By Tom Finn
DOHA (Reuters) - Qatar Airways is in talks with Airbus <AIR.PA> to convert its order for up to 80 A320neos to the larger A321neo, its chief executive said on Monday.
The airline has refused to accept four A320neos so far this year over performance issues with the aircraft's engines, a spokeswoman told Reuters.
- Celebrity deaths 2018: All the stars we lost too soon 44 Pictures
- 10 finalists for TIME Person of the Year 2018 10 Pictures
"We are in negotiations with Airbus about how we can continue our relationship and keep our order on track minus the ones that we canceled," CEO Akbar al-Baker told Reuters on the sidelines of a news conference in Doha.
He said the airline wanted to take delivery of the larger A321neo jets from 2018 and was considering swapping the engine order to CFM, a joint venture between General Electric Co <GE.N> and Safran SA <SAF.PA> of France.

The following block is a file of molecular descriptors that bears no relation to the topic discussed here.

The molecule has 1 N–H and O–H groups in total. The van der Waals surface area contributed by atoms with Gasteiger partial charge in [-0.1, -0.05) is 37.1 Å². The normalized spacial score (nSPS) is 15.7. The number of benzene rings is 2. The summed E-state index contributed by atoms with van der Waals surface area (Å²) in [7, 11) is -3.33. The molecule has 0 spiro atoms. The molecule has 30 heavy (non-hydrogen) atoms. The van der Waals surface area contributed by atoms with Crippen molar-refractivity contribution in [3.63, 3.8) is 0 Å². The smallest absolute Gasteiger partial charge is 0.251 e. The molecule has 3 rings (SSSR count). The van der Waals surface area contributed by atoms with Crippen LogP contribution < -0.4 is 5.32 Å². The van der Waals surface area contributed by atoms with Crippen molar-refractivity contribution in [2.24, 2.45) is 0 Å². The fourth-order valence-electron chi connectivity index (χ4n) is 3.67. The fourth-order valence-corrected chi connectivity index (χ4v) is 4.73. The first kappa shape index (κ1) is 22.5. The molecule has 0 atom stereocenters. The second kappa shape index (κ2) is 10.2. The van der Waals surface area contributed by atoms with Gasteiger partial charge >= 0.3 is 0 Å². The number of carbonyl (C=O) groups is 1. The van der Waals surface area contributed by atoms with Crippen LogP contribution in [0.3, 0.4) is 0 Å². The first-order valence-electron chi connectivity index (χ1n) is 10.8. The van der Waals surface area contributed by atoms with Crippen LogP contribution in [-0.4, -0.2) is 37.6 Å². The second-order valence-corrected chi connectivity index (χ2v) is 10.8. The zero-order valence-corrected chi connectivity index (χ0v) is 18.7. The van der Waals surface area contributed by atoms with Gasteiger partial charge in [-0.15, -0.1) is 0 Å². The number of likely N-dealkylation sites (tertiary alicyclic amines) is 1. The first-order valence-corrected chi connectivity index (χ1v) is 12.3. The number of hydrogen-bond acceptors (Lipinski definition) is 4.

An Airbus spokesman declined to comment when contacted by Reuters.
Qatar Airways has refused to accept planes with engines made by Pratt & Whitney, a unit of United Technologies Corp <UTX.N>, saying they required additional time to start under certain conditions.
The airline said in May it was cutting frequencies on more than a dozen routes from its Doha hub because of delivery delays of new aircraft from Airbus.
Qatar Airways announced on Oct. 7 an order for as much as $18.6 billion worth of Boeing <BA.N> jets, including a letter of intent for 60 narrow-body 737 MAX 8 jets valued at $6.9 billion. [nL2N1CD144]
The A320 and 737 compete in the largest segment of the aircraft market.
At least some of those 737 MAXs will go to Italy's Meridiana, with which Qatar Airways is talking about taking a 49 percent stake, Al Baker said.
Italy's second biggest airline would have "nearly 50 aircraft" within the first five years of Qatar Airways' stake purchase, he said. The fleet would be a mix of either Airbus or Boeing wide body jets and 737s.
Al-Baker told Bloomberg on Nov. 6 that he expected to finalize the stake purchase in January. The deal is dependent on a number of unspecified conditions being met.
(Writing by Alexander Cornwell; editing by Mark Potter and Jason Neely)